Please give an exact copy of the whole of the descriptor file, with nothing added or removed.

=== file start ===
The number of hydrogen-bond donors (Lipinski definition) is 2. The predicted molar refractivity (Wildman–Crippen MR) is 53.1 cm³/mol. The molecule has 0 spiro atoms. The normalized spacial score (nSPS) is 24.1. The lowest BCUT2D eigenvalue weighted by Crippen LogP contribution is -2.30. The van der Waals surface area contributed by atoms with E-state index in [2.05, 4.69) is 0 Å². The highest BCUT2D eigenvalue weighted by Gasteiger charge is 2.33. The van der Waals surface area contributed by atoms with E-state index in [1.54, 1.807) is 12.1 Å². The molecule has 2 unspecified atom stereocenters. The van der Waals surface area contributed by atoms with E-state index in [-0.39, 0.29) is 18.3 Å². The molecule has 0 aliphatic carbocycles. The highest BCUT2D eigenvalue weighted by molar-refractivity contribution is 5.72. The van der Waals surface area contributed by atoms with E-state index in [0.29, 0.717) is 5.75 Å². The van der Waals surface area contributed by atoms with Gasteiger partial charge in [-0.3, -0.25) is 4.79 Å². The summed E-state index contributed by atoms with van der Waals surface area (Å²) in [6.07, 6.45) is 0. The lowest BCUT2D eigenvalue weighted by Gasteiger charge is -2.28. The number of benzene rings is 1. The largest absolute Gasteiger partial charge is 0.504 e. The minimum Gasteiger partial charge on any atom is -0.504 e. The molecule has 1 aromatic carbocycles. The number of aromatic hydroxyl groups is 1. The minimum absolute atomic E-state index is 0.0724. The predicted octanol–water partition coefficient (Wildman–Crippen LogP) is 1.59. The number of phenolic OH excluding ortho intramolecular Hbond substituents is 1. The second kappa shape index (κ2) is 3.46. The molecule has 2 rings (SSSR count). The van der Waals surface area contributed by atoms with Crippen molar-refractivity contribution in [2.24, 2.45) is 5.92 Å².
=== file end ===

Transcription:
The number of hydrogen-bond donors (Lipinski definition) is 2. The predicted molar refractivity (Wildman–Crippen MR) is 53.1 cm³/mol. The molecule has 0 spiro atoms. The normalized spacial score (nSPS) is 24.1. The lowest BCUT2D eigenvalue weighted by Crippen LogP contribution is -2.30. The van der Waals surface area contributed by atoms with E-state index in [2.05, 4.69) is 0 Å². The highest BCUT2D eigenvalue weighted by Gasteiger charge is 2.33. The van der Waals surface area contributed by atoms with E-state index in [1.54, 1.807) is 12.1 Å². The molecule has 2 unspecified atom stereocenters. The van der Waals surface area contributed by atoms with E-state index in [-0.39, 0.29) is 18.3 Å². The molecule has 0 aliphatic carbocycles. The highest BCUT2D eigenvalue weighted by molar-refractivity contribution is 5.72. The van der Waals surface area contributed by atoms with E-state index in [0.29, 0.717) is 5.75 Å². The van der Waals surface area contributed by atoms with Gasteiger partial charge in [-0.3, -0.25) is 4.79 Å². The summed E-state index contributed by atoms with van der Waals surface area (Å²) in [6.07, 6.45) is 0. The lowest BCUT2D eigenvalue weighted by Gasteiger charge is -2.28. The number of benzene rings is 1. The largest absolute Gasteiger partial charge is 0.504 e. The minimum Gasteiger partial charge on any atom is -0.504 e. The molecule has 1 aromatic carbocycles. The number of aromatic hydroxyl groups is 1. The minimum absolute atomic E-state index is 0.0724. The predicted octanol–water partition coefficient (Wildman–Crippen LogP) is 1.59. The number of phenolic OH excluding ortho intramolecular Hbond substituents is 1. The second kappa shape index (κ2) is 3.46. The molecule has 2 rings (SSSR count). The van der Waals surface area contributed by atoms with Crippen molar-refractivity contribution in [2.24, 2.45) is 5.92 Å².